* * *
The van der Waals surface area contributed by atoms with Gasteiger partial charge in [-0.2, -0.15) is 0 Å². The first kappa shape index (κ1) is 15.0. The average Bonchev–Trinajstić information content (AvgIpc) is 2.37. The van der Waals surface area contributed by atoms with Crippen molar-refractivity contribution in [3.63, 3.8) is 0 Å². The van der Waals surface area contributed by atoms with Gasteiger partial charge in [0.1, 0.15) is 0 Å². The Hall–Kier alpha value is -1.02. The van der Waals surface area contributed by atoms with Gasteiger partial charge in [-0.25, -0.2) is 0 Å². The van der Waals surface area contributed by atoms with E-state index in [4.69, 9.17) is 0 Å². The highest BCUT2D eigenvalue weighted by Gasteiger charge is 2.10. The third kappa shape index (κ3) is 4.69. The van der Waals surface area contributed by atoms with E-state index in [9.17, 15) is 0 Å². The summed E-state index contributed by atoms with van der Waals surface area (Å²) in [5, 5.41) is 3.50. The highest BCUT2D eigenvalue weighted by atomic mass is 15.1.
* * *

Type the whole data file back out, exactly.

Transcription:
The van der Waals surface area contributed by atoms with Gasteiger partial charge in [-0.2, -0.15) is 0 Å². The first kappa shape index (κ1) is 15.0. The average Bonchev–Trinajstić information content (AvgIpc) is 2.37. The van der Waals surface area contributed by atoms with Crippen molar-refractivity contribution in [3.63, 3.8) is 0 Å². The van der Waals surface area contributed by atoms with Gasteiger partial charge in [0.1, 0.15) is 0 Å². The Hall–Kier alpha value is -1.02. The van der Waals surface area contributed by atoms with Gasteiger partial charge in [-0.25, -0.2) is 0 Å². The van der Waals surface area contributed by atoms with E-state index in [4.69, 9.17) is 0 Å². The highest BCUT2D eigenvalue weighted by Gasteiger charge is 2.10. The third kappa shape index (κ3) is 4.69. The van der Waals surface area contributed by atoms with E-state index in [9.17, 15) is 0 Å². The summed E-state index contributed by atoms with van der Waals surface area (Å²) in [5, 5.41) is 3.50. The highest BCUT2D eigenvalue weighted by atomic mass is 15.1.